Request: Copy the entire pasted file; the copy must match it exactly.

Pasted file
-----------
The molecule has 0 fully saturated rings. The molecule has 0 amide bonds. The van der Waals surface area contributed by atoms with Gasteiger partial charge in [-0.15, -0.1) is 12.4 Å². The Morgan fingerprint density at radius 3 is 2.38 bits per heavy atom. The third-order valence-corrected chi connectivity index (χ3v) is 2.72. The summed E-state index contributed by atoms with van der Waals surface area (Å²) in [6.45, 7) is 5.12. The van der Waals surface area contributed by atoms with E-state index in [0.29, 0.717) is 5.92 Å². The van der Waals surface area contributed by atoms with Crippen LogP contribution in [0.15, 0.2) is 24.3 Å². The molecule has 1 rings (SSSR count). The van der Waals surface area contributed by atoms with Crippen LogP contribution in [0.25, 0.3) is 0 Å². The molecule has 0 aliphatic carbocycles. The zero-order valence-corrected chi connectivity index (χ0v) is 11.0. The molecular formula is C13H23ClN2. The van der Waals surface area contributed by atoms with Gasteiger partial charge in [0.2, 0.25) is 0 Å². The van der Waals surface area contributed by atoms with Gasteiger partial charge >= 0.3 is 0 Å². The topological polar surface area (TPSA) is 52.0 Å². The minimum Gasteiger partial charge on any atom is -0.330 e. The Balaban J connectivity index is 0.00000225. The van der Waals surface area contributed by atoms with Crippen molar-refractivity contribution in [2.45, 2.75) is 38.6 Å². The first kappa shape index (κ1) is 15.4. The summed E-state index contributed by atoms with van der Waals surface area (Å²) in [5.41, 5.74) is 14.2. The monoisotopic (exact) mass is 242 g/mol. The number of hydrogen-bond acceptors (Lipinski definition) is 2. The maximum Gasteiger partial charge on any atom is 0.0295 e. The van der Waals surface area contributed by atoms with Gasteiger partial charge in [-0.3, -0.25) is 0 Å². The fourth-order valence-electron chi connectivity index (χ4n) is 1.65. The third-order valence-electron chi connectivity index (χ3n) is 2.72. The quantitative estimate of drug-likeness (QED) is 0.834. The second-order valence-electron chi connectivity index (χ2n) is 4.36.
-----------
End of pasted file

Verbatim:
The molecule has 0 fully saturated rings. The molecule has 0 amide bonds. The van der Waals surface area contributed by atoms with Gasteiger partial charge in [-0.15, -0.1) is 12.4 Å². The Morgan fingerprint density at radius 3 is 2.38 bits per heavy atom. The third-order valence-corrected chi connectivity index (χ3v) is 2.72. The summed E-state index contributed by atoms with van der Waals surface area (Å²) in [6.45, 7) is 5.12. The van der Waals surface area contributed by atoms with E-state index in [0.29, 0.717) is 5.92 Å². The van der Waals surface area contributed by atoms with Crippen LogP contribution in [0.15, 0.2) is 24.3 Å². The molecule has 1 rings (SSSR count). The van der Waals surface area contributed by atoms with Crippen LogP contribution in [0.25, 0.3) is 0 Å². The molecule has 0 aliphatic carbocycles. The zero-order valence-corrected chi connectivity index (χ0v) is 11.0. The molecular formula is C13H23ClN2. The van der Waals surface area contributed by atoms with Gasteiger partial charge in [0.2, 0.25) is 0 Å². The van der Waals surface area contributed by atoms with Gasteiger partial charge >= 0.3 is 0 Å². The topological polar surface area (TPSA) is 52.0 Å². The minimum Gasteiger partial charge on any atom is -0.330 e. The Balaban J connectivity index is 0.00000225. The van der Waals surface area contributed by atoms with Crippen molar-refractivity contribution in [2.45, 2.75) is 38.6 Å². The first kappa shape index (κ1) is 15.4. The summed E-state index contributed by atoms with van der Waals surface area (Å²) in [5.41, 5.74) is 14.2. The monoisotopic (exact) mass is 242 g/mol. The number of hydrogen-bond acceptors (Lipinski definition) is 2. The maximum Gasteiger partial charge on any atom is 0.0295 e. The van der Waals surface area contributed by atoms with Gasteiger partial charge in [-0.3, -0.25) is 0 Å². The fourth-order valence-electron chi connectivity index (χ4n) is 1.65. The third-order valence-electron chi connectivity index (χ3n) is 2.72. The quantitative estimate of drug-likeness (QED) is 0.834. The second-order valence-electron chi connectivity index (χ2n) is 4.36.